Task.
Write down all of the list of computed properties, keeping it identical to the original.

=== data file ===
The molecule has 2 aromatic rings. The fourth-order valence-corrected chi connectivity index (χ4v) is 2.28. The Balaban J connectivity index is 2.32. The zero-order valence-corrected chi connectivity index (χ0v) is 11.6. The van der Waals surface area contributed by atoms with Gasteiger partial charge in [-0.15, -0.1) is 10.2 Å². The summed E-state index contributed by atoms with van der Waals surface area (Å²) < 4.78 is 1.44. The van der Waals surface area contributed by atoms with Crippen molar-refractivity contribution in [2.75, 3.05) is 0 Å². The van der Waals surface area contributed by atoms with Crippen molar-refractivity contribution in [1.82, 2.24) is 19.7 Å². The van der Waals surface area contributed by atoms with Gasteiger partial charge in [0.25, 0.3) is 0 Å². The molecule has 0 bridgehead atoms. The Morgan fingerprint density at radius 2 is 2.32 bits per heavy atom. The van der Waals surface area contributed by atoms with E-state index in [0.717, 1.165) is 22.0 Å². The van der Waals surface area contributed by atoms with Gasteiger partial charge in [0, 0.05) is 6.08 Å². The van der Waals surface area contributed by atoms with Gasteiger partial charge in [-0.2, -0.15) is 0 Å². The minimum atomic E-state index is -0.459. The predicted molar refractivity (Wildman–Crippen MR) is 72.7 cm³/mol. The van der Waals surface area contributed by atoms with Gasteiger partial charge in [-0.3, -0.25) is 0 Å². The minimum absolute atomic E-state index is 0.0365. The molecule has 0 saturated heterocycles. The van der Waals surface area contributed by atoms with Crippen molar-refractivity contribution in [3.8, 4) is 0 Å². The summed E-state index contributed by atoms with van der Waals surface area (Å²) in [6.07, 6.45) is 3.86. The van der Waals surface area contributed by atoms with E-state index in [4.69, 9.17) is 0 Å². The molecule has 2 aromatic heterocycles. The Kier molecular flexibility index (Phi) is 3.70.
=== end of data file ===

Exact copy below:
The molecule has 2 aromatic rings. The fourth-order valence-corrected chi connectivity index (χ4v) is 2.28. The Balaban J connectivity index is 2.32. The zero-order valence-corrected chi connectivity index (χ0v) is 11.6. The van der Waals surface area contributed by atoms with Gasteiger partial charge in [-0.15, -0.1) is 10.2 Å². The summed E-state index contributed by atoms with van der Waals surface area (Å²) < 4.78 is 1.44. The van der Waals surface area contributed by atoms with Crippen molar-refractivity contribution in [2.75, 3.05) is 0 Å². The van der Waals surface area contributed by atoms with Crippen molar-refractivity contribution in [1.82, 2.24) is 19.7 Å². The van der Waals surface area contributed by atoms with Gasteiger partial charge in [0.25, 0.3) is 0 Å². The molecule has 0 bridgehead atoms. The Morgan fingerprint density at radius 2 is 2.32 bits per heavy atom. The van der Waals surface area contributed by atoms with E-state index in [0.717, 1.165) is 22.0 Å². The van der Waals surface area contributed by atoms with Gasteiger partial charge in [0, 0.05) is 6.08 Å². The van der Waals surface area contributed by atoms with Gasteiger partial charge in [-0.2, -0.15) is 0 Å². The minimum atomic E-state index is -0.459. The predicted molar refractivity (Wildman–Crippen MR) is 72.7 cm³/mol. The van der Waals surface area contributed by atoms with Gasteiger partial charge in [-0.3, -0.25) is 0 Å². The minimum absolute atomic E-state index is 0.0365. The molecule has 0 saturated heterocycles. The van der Waals surface area contributed by atoms with Crippen molar-refractivity contribution in [3.8, 4) is 0 Å². The summed E-state index contributed by atoms with van der Waals surface area (Å²) in [6.07, 6.45) is 3.86. The van der Waals surface area contributed by atoms with E-state index in [4.69, 9.17) is 0 Å². The molecule has 2 aromatic heterocycles. The Kier molecular flexibility index (Phi) is 3.70.